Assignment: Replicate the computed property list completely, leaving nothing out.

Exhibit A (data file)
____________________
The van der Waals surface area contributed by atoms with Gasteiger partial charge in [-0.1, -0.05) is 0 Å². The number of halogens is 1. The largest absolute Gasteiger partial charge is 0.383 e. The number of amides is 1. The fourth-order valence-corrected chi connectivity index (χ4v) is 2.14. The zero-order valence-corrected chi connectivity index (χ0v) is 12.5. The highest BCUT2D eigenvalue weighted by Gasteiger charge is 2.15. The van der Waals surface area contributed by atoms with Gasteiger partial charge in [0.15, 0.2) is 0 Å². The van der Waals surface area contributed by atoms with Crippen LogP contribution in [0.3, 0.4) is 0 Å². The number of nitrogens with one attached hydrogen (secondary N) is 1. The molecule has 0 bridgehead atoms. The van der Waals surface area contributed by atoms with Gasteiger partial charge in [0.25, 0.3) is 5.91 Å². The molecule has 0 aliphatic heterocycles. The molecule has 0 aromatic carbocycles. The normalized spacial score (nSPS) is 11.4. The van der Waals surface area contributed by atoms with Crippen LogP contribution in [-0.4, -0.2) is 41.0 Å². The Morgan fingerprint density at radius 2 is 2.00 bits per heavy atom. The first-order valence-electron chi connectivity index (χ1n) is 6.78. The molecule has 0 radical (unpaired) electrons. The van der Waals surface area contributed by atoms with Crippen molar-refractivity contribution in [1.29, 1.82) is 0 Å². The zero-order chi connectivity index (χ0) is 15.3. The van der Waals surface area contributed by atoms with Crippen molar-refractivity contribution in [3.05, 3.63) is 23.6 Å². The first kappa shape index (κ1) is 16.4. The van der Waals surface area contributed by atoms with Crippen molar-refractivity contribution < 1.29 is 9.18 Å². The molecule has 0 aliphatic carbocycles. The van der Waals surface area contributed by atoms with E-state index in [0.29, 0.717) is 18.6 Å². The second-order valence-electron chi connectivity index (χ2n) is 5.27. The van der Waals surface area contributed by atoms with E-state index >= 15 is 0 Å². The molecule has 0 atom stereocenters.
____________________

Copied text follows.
The van der Waals surface area contributed by atoms with Gasteiger partial charge in [-0.1, -0.05) is 0 Å². The number of halogens is 1. The largest absolute Gasteiger partial charge is 0.383 e. The number of amides is 1. The fourth-order valence-corrected chi connectivity index (χ4v) is 2.14. The zero-order valence-corrected chi connectivity index (χ0v) is 12.5. The highest BCUT2D eigenvalue weighted by Gasteiger charge is 2.15. The van der Waals surface area contributed by atoms with Gasteiger partial charge in [0.15, 0.2) is 0 Å². The van der Waals surface area contributed by atoms with Crippen LogP contribution in [0.3, 0.4) is 0 Å². The number of nitrogens with one attached hydrogen (secondary N) is 1. The molecule has 0 bridgehead atoms. The van der Waals surface area contributed by atoms with Gasteiger partial charge in [0.25, 0.3) is 5.91 Å². The molecule has 0 aliphatic heterocycles. The molecule has 0 aromatic carbocycles. The normalized spacial score (nSPS) is 11.4. The van der Waals surface area contributed by atoms with Crippen LogP contribution in [-0.4, -0.2) is 41.0 Å². The Morgan fingerprint density at radius 2 is 2.00 bits per heavy atom. The first-order valence-electron chi connectivity index (χ1n) is 6.78. The molecule has 0 radical (unpaired) electrons. The van der Waals surface area contributed by atoms with Crippen molar-refractivity contribution in [1.29, 1.82) is 0 Å². The zero-order chi connectivity index (χ0) is 15.3. The van der Waals surface area contributed by atoms with Crippen molar-refractivity contribution in [3.05, 3.63) is 23.6 Å². The first kappa shape index (κ1) is 16.4. The van der Waals surface area contributed by atoms with Crippen molar-refractivity contribution < 1.29 is 9.18 Å². The molecule has 0 aliphatic carbocycles. The van der Waals surface area contributed by atoms with E-state index in [0.29, 0.717) is 18.6 Å². The second-order valence-electron chi connectivity index (χ2n) is 5.27. The van der Waals surface area contributed by atoms with E-state index >= 15 is 0 Å². The molecule has 0 atom stereocenters.